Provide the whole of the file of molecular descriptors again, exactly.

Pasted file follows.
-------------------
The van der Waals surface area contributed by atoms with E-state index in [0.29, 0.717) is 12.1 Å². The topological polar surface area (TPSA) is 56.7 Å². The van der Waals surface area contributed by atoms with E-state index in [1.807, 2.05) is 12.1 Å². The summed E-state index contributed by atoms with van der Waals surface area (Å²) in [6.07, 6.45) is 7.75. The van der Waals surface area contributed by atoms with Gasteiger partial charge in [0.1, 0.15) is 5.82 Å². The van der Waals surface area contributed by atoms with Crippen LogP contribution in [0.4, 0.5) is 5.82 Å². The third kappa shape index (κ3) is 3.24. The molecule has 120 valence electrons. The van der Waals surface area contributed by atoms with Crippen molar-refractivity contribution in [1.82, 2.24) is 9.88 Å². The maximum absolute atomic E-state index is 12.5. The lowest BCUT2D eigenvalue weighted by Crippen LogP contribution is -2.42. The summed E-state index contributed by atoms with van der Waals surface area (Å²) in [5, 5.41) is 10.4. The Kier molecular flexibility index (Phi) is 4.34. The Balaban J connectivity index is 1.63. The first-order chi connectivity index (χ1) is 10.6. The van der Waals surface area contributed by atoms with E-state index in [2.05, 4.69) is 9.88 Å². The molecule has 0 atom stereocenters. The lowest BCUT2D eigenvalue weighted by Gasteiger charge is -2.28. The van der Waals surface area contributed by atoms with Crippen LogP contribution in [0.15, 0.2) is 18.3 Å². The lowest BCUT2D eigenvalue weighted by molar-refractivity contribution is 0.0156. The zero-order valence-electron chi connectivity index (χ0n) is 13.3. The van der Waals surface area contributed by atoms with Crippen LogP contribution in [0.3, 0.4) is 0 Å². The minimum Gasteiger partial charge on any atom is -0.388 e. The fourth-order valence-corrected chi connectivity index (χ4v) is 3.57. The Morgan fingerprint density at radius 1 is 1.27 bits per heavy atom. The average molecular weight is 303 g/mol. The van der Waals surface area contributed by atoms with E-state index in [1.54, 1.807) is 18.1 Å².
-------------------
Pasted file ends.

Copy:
The van der Waals surface area contributed by atoms with E-state index in [0.29, 0.717) is 12.1 Å². The topological polar surface area (TPSA) is 56.7 Å². The van der Waals surface area contributed by atoms with E-state index in [1.807, 2.05) is 12.1 Å². The summed E-state index contributed by atoms with van der Waals surface area (Å²) in [6.07, 6.45) is 7.75. The van der Waals surface area contributed by atoms with Gasteiger partial charge in [0.1, 0.15) is 5.82 Å². The van der Waals surface area contributed by atoms with Crippen LogP contribution in [0.4, 0.5) is 5.82 Å². The third kappa shape index (κ3) is 3.24. The molecule has 120 valence electrons. The van der Waals surface area contributed by atoms with Crippen molar-refractivity contribution in [1.82, 2.24) is 9.88 Å². The maximum absolute atomic E-state index is 12.5. The lowest BCUT2D eigenvalue weighted by Crippen LogP contribution is -2.42. The summed E-state index contributed by atoms with van der Waals surface area (Å²) in [5, 5.41) is 10.4. The Kier molecular flexibility index (Phi) is 4.34. The Balaban J connectivity index is 1.63. The first-order chi connectivity index (χ1) is 10.6. The van der Waals surface area contributed by atoms with E-state index in [2.05, 4.69) is 9.88 Å². The molecule has 0 atom stereocenters. The lowest BCUT2D eigenvalue weighted by Gasteiger charge is -2.28. The van der Waals surface area contributed by atoms with Crippen LogP contribution in [0.15, 0.2) is 18.3 Å². The lowest BCUT2D eigenvalue weighted by molar-refractivity contribution is 0.0156. The zero-order valence-electron chi connectivity index (χ0n) is 13.3. The van der Waals surface area contributed by atoms with Crippen LogP contribution in [0.3, 0.4) is 0 Å². The minimum Gasteiger partial charge on any atom is -0.388 e. The fourth-order valence-corrected chi connectivity index (χ4v) is 3.57. The Morgan fingerprint density at radius 1 is 1.27 bits per heavy atom. The average molecular weight is 303 g/mol. The van der Waals surface area contributed by atoms with E-state index in [1.54, 1.807) is 18.1 Å².